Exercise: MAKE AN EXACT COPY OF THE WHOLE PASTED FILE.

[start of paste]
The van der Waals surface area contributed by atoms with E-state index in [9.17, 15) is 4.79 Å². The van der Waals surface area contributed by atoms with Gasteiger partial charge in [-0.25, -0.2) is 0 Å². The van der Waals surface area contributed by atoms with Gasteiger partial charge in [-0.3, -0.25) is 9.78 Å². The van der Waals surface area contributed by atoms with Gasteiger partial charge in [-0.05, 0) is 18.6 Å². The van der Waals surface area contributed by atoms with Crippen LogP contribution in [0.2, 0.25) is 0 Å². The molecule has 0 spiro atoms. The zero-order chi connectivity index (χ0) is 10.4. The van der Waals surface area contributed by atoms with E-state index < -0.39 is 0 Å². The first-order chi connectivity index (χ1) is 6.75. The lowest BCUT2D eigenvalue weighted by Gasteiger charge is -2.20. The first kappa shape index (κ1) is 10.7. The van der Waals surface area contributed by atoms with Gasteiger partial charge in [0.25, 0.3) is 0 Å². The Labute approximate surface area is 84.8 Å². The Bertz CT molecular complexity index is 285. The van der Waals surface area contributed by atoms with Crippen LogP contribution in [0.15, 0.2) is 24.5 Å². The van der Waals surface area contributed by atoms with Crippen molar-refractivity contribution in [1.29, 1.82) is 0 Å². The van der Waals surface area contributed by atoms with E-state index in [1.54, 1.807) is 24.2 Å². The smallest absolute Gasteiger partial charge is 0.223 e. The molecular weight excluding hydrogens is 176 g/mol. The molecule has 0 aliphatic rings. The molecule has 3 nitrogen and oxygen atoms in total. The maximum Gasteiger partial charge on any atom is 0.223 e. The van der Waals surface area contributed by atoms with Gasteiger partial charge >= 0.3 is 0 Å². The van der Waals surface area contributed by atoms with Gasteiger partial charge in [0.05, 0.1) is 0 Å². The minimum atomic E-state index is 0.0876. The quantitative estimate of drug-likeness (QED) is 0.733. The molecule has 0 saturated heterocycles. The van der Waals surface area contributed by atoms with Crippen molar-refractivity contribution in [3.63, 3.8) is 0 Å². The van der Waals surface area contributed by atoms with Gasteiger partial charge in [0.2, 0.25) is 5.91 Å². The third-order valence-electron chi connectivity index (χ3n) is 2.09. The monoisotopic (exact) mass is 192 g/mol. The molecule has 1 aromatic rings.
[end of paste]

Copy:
The van der Waals surface area contributed by atoms with E-state index in [9.17, 15) is 4.79 Å². The van der Waals surface area contributed by atoms with Gasteiger partial charge in [-0.25, -0.2) is 0 Å². The van der Waals surface area contributed by atoms with Gasteiger partial charge in [-0.3, -0.25) is 9.78 Å². The van der Waals surface area contributed by atoms with Gasteiger partial charge in [-0.05, 0) is 18.6 Å². The van der Waals surface area contributed by atoms with Crippen LogP contribution in [0.2, 0.25) is 0 Å². The molecule has 0 spiro atoms. The zero-order chi connectivity index (χ0) is 10.4. The van der Waals surface area contributed by atoms with E-state index < -0.39 is 0 Å². The first-order chi connectivity index (χ1) is 6.75. The lowest BCUT2D eigenvalue weighted by Gasteiger charge is -2.20. The first kappa shape index (κ1) is 10.7. The van der Waals surface area contributed by atoms with Gasteiger partial charge in [0.25, 0.3) is 0 Å². The Labute approximate surface area is 84.8 Å². The Bertz CT molecular complexity index is 285. The van der Waals surface area contributed by atoms with Crippen LogP contribution in [0.15, 0.2) is 24.5 Å². The van der Waals surface area contributed by atoms with Crippen molar-refractivity contribution in [1.29, 1.82) is 0 Å². The van der Waals surface area contributed by atoms with E-state index in [1.54, 1.807) is 24.2 Å². The smallest absolute Gasteiger partial charge is 0.223 e. The molecular weight excluding hydrogens is 176 g/mol. The molecule has 0 aliphatic rings. The molecule has 3 nitrogen and oxygen atoms in total. The maximum Gasteiger partial charge on any atom is 0.223 e. The van der Waals surface area contributed by atoms with Gasteiger partial charge >= 0.3 is 0 Å². The van der Waals surface area contributed by atoms with Gasteiger partial charge in [0.05, 0.1) is 0 Å². The minimum atomic E-state index is 0.0876. The quantitative estimate of drug-likeness (QED) is 0.733. The molecule has 0 saturated heterocycles. The van der Waals surface area contributed by atoms with Crippen molar-refractivity contribution in [3.63, 3.8) is 0 Å². The van der Waals surface area contributed by atoms with Gasteiger partial charge in [0.2, 0.25) is 5.91 Å². The third-order valence-electron chi connectivity index (χ3n) is 2.09. The monoisotopic (exact) mass is 192 g/mol. The molecule has 1 aromatic rings.